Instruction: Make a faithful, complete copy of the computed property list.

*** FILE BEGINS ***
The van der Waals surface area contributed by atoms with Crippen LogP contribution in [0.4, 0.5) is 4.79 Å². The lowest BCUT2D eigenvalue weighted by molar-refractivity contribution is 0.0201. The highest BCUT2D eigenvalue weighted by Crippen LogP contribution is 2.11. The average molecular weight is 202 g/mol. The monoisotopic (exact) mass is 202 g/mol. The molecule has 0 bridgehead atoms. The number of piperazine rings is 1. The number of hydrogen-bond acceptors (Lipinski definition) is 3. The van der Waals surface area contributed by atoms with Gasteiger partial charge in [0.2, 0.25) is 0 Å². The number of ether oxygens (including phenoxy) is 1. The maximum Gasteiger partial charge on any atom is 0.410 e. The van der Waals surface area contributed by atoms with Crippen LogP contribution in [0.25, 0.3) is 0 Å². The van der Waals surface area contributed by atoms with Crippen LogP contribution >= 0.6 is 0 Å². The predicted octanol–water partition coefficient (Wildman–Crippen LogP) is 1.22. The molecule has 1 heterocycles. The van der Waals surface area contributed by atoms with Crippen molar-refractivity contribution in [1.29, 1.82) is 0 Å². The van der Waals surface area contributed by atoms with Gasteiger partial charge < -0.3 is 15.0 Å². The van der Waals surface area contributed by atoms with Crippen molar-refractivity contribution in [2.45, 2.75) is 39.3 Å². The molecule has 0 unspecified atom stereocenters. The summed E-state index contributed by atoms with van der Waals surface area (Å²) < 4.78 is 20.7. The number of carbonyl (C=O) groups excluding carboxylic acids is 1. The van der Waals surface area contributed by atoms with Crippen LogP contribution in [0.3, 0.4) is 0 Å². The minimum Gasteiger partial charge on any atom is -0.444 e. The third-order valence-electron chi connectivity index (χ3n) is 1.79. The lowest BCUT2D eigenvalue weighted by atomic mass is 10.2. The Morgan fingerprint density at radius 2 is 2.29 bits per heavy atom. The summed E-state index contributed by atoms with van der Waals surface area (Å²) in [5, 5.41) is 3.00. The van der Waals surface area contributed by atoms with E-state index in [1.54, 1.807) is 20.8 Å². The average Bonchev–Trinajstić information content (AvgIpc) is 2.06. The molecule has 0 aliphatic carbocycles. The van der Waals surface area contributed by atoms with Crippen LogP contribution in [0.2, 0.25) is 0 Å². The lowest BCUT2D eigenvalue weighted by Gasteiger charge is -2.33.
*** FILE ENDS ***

The van der Waals surface area contributed by atoms with Crippen LogP contribution in [0.4, 0.5) is 4.79 Å². The lowest BCUT2D eigenvalue weighted by molar-refractivity contribution is 0.0201. The highest BCUT2D eigenvalue weighted by Crippen LogP contribution is 2.11. The average molecular weight is 202 g/mol. The monoisotopic (exact) mass is 202 g/mol. The molecule has 0 bridgehead atoms. The number of piperazine rings is 1. The number of hydrogen-bond acceptors (Lipinski definition) is 3. The van der Waals surface area contributed by atoms with Gasteiger partial charge in [0.2, 0.25) is 0 Å². The number of ether oxygens (including phenoxy) is 1. The maximum Gasteiger partial charge on any atom is 0.410 e. The van der Waals surface area contributed by atoms with Crippen LogP contribution in [0.25, 0.3) is 0 Å². The van der Waals surface area contributed by atoms with Crippen LogP contribution >= 0.6 is 0 Å². The predicted octanol–water partition coefficient (Wildman–Crippen LogP) is 1.22. The molecule has 1 heterocycles. The van der Waals surface area contributed by atoms with Crippen molar-refractivity contribution in [1.29, 1.82) is 0 Å². The van der Waals surface area contributed by atoms with Gasteiger partial charge < -0.3 is 15.0 Å². The van der Waals surface area contributed by atoms with Crippen molar-refractivity contribution in [2.45, 2.75) is 39.3 Å². The molecule has 0 unspecified atom stereocenters. The summed E-state index contributed by atoms with van der Waals surface area (Å²) < 4.78 is 20.7. The number of carbonyl (C=O) groups excluding carboxylic acids is 1. The van der Waals surface area contributed by atoms with Crippen LogP contribution in [0.3, 0.4) is 0 Å². The minimum Gasteiger partial charge on any atom is -0.444 e. The third-order valence-electron chi connectivity index (χ3n) is 1.79. The lowest BCUT2D eigenvalue weighted by atomic mass is 10.2. The Morgan fingerprint density at radius 2 is 2.29 bits per heavy atom. The summed E-state index contributed by atoms with van der Waals surface area (Å²) in [5, 5.41) is 3.00. The van der Waals surface area contributed by atoms with E-state index in [1.54, 1.807) is 20.8 Å². The average Bonchev–Trinajstić information content (AvgIpc) is 2.06. The molecule has 0 aliphatic carbocycles. The van der Waals surface area contributed by atoms with Crippen LogP contribution in [0.2, 0.25) is 0 Å². The lowest BCUT2D eigenvalue weighted by Gasteiger charge is -2.33.